In mid-September, a splashy pro wrestling pay-per-view event won rave reviews from nearly every observer who covered it. The 10,000-plus audience members booed more vociferously and cheered louder than in many classic live wrestling shows with much larger crowds.

The problem for the only publicly traded wrestling company on the scene, World Wrestling Entertainment (NYSE:WWE), is that it wasn't a WWE event. 

A masked professional wrestler about to attack a rival with a chair in the ring during a performance.

Image source: Getty Images.

An ambitious rookie

The September spectacular was All Out, a pay-per-view event from WWE's archrival, All Elite Wrestling (AEW). A company less than three years old with a big budget and much still to prove, AEW has been doing a good job of stealing WWE's thunder lately.

All Out's crowd -- which several wrestling media sources pegged at 10,126 -- was small by the standards of WWE. Nevertheless, the audience was all-in on the action, energetically honoring "kayfabe" (i.e., pro wrestling's tradition of presenting the staged aspects of its business as real), cheering and booing the performers with a passion and commitment WWE has displayed rarely, if ever.

Smart booking and marquee talent helped. The evening was highlighted by the in-ring return of CM Punk, who left the WWE in 2014 and never looked back.

Generally speaking, All Out was a solid night of entertainment packed with all the elements that have made for the most successful wrestling events in history.

As a result, there are wrestling fans who now consider AEW to be the purveyor of "sports entertainment" (to cop WWE's famous descriptor of the business). Like WWE, the upstart has a pair of prime-time TV shows on a top network, media giant Time Warner's TNT, and beams out pay-per-view extravaganzas on a semi-regular basis.

Incumbent versus upstart

As a wrestling fan, I'm happy AEW is popular and is juicing overall competition. But as a WWE shareholder, I'm concerned about my investment. Let's take a look at some WWE numbers to see whether I and fellow investors should bail on the stock under this threat (AEW isn't publicly traded and does not divulge its finances).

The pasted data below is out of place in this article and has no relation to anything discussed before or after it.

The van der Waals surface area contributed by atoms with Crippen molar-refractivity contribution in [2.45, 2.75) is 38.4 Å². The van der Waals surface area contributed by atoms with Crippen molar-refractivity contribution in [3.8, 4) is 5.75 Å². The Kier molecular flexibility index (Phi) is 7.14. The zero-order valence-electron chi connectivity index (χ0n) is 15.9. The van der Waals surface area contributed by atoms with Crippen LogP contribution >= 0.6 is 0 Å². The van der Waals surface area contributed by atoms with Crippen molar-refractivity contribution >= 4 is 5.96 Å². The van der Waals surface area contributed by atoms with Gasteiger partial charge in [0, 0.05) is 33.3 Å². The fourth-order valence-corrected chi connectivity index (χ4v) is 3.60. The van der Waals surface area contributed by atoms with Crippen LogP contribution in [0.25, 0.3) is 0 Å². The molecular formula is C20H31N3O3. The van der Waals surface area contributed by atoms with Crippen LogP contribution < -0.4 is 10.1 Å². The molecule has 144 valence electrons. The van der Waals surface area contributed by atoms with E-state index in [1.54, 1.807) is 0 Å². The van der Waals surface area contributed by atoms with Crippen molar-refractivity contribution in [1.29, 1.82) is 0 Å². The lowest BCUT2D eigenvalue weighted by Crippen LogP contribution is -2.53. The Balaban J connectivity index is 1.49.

We'll open WWE's Q2 books, as that's when its signature annual live event WrestleMania transpires. I'll compare the 2021 quarter with 2019, as of course the company couldn't put on live shows last year.

In Q2 2021, WWE's total revenue was nearly $266 million, against the $269 million of the 2019 quarter -- basically a wash. This was despite the fact that live events for the former only brought it a bit over $9 million versus the almost $49 million of Q2 2019. Almost needless to say, the higher number in the latter period is due to a vastly higher number of live shows in the pre-pandemic times.

Let's turn to the company's single largest source of revenue, one that actually did well during the shut-in times of the coronavirus outbreak: media (basically, TV). All told, this amounted to just under $234 million in the 2021 quarter, 19% higher than the two-years-ago result of $197 million.

Perhaps a better metric is TV ratings, since that of course is the key medium for the business. According to veteran wrestling pundit Dave Meltzer from Wrestling Observer, the two respective weekly anchor shows, WWE's Raw and AEW's Dynamite, have boasted more or less even viewership in recent weeks.

Both have grown their audiences, with Raw inching up a bit over 2% in August among the crucial age 18 to 49 demographic. Dynamite surged by nearly 28%, but Meltzer believes this was due largely to CM Punk making his first appearances. Novelty generally plays a big part here, as Dynamite is a relatively new offering for a TV audience while Raw has been on the air continuously since 1993.

Champ or chump?

So at the very least, it seems WWE is holding out well against AEW. Its media arm is durably strong, thanks in no small part to the over $1 billion, five-year broadcast deal it signed in 2018 to air its second TV show, Smackdown, on big-time terrestrial channel Fox.

Meanwhile, the AEW crowds might be more lively, but WWE still has an army of adherents -- according to the company, the two nights of its 2021 edition of WrestleMania drew anywhere from 18,000 and change to nearly 26,000 attendees apiece (depending on which information source you believe). Not bad considering the coronavirus was still on the loose, keeping many wrestling fans at home.

WWE does, of course, have to keep on its toes. The increasingly well-stacked and veteran-rich roster of AEW will make Dynamite and its sibling show Rampage more competitive, if anything. Comfortingly, the incumbent is clearly responding to this, shifting marquee matches from pay-per-views to "regular" TV and scripting more dramatic storyline developments on those shows.

So yes, WWE investors should be concerned about the emergence and popularity of AEW, and keep a wary eye on how the rivalry develops. But I don't think AEW's rise is reason enough to sell WWE stock. The company to me still looks like a winner, even if the current showdown with AEW has delivered a few heavy blows.

 
This article represents the opinion of the writer, who may disagree with the “official” recommendation position of a Motley Fool premium advisory service. We’re motley! Questioning an investing thesis -- even one of our own -- helps us all think critically about investing and make decisions that help us become smarter, happier, and richer.